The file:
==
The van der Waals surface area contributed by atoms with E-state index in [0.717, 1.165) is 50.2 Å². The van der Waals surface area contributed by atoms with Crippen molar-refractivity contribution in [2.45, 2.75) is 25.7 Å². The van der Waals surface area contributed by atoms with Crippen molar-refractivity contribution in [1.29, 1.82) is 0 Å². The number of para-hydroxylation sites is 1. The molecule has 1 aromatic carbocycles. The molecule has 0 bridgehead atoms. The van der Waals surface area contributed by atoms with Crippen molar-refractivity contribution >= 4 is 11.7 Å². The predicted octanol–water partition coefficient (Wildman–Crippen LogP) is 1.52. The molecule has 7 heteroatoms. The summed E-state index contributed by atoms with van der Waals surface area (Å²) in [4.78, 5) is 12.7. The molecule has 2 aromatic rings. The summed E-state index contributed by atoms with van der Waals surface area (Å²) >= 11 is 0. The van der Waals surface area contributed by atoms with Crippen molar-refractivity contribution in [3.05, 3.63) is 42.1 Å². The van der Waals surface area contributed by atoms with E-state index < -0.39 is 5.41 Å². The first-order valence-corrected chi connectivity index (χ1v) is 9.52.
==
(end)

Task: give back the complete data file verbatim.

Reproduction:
The van der Waals surface area contributed by atoms with E-state index in [0.717, 1.165) is 50.2 Å². The van der Waals surface area contributed by atoms with Crippen molar-refractivity contribution in [2.45, 2.75) is 25.7 Å². The van der Waals surface area contributed by atoms with Crippen molar-refractivity contribution in [1.29, 1.82) is 0 Å². The number of para-hydroxylation sites is 1. The molecule has 1 aromatic carbocycles. The molecule has 0 bridgehead atoms. The van der Waals surface area contributed by atoms with Crippen molar-refractivity contribution >= 4 is 11.7 Å². The predicted octanol–water partition coefficient (Wildman–Crippen LogP) is 1.52. The molecule has 7 heteroatoms. The summed E-state index contributed by atoms with van der Waals surface area (Å²) in [4.78, 5) is 12.7. The molecule has 2 aromatic rings. The summed E-state index contributed by atoms with van der Waals surface area (Å²) >= 11 is 0. The van der Waals surface area contributed by atoms with Crippen molar-refractivity contribution in [3.05, 3.63) is 42.1 Å². The van der Waals surface area contributed by atoms with E-state index < -0.39 is 5.41 Å². The first-order valence-corrected chi connectivity index (χ1v) is 9.52.